The points are almost completely forgotten today but they were hugely influential at the time as a wide-ranging and optimistic blueprint of how a 20th century democratic world might look. The first five points were about general conduct: The first point called for open diplomacy and no secret treaties, the second for freedom of the seas, the third for removal of economic barriers, the fourth about reducing arms and the fifth about balance in resolving colonial disputes. The next seven points delved deeper in the world’s trouble spots. Six called for an independent Russia, seven a free Belgium, eight a restored France, nine a genuine Italian nation, ten the dismantling of the Austria-Hungarian Empire, 11 independence for the Slav countries and Serbian access to the sea, 12 the dismantling of the Ottoman Empire (the point that still reverberates today) and 13 the re-establishment of Poland. The last point called for a new general association of nations to guarantee “political independence and territorial integrity”.
Wilson’s speeches of a new international order had captured the imagination of people across the world desperate for new ideas after the cynicism and destruction of the war. Wilson, said his biographer John Thompson, had the authority of a pope and the might of an emperor. Yet he was a reluctant warrior. A former president of Princeton, Wilson was an unlikely president of America. Elected in 1912, he played a major part in keeping the US out of the war that followed. Indeed, he was re-elected in 1916 on the express promise to keep America neutral. German U-boats dragged him into the war in 1917. But when in December 1918 he became the first serving US president to travel abroad he was treated in London and Paris like the Second Coming.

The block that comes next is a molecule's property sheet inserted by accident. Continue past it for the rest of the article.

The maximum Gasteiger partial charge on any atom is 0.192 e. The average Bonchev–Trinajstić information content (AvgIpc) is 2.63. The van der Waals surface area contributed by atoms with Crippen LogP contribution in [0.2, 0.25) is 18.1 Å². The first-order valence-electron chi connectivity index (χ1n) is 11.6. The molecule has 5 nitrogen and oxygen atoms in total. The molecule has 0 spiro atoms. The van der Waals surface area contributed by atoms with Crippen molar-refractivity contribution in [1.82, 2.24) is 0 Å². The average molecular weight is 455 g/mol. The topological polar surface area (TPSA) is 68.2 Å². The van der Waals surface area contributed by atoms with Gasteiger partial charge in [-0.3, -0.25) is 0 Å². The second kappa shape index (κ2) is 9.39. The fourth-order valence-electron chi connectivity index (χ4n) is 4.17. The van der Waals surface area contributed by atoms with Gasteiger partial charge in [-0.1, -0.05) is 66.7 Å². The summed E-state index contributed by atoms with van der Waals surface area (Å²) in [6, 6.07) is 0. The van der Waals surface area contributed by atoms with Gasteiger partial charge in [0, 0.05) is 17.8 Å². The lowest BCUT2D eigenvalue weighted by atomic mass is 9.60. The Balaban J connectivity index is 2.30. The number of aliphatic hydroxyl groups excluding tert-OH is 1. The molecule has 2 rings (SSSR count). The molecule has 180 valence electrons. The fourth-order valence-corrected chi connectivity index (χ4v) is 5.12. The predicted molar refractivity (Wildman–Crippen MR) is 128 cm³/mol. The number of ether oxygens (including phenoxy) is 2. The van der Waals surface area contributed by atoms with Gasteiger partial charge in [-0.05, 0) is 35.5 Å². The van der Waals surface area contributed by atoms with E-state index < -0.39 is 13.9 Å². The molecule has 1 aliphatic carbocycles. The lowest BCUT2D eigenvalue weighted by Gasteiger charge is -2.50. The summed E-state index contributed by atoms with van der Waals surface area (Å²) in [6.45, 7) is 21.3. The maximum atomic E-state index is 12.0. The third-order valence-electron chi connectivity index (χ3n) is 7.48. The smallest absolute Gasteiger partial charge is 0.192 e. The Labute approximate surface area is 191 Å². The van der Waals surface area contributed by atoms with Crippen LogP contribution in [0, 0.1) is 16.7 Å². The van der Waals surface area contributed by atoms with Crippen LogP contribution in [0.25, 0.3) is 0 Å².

The Fourteen Points was delivered in January 1918 when the impact of the American war involvement was beginning to be felt. The Germanic centre had fought the allies on two fronts into a gigantic stalemate for three years. American manpower meant they were finally breeching the trenches. It was a Russian victory though that turned the war into defeat. Though the Russians lost much at Brest-Litovsk, they spread ideas of revolution into Germany. To protect its own political flank, Germany agreed to end the war and the country itself was never invaded.
The idealism of Wilson’s points struck an immediate chord, even Lenin applauded its vision as he returned to a disintegrating Russia. Wilson was offering not just peace but a new beginning. The plan was popular in Allied countries and even among the people in the Central Powers: everyone was war-weary after four years. But the plan had many enemies too, particularly among Wilson’s supposed allies who thought he was trying to entrench American hegemony. French president Clemenceau spoke for them when he supposedly said “The Good Lord only gave us Ten Commandments; the American president has given us fourteen.” Clemenceau had reason for his snark. The Points directly contradicted French and British secret plans for management of the world in the post-war period and they offered no clue as to how to deal with Germany.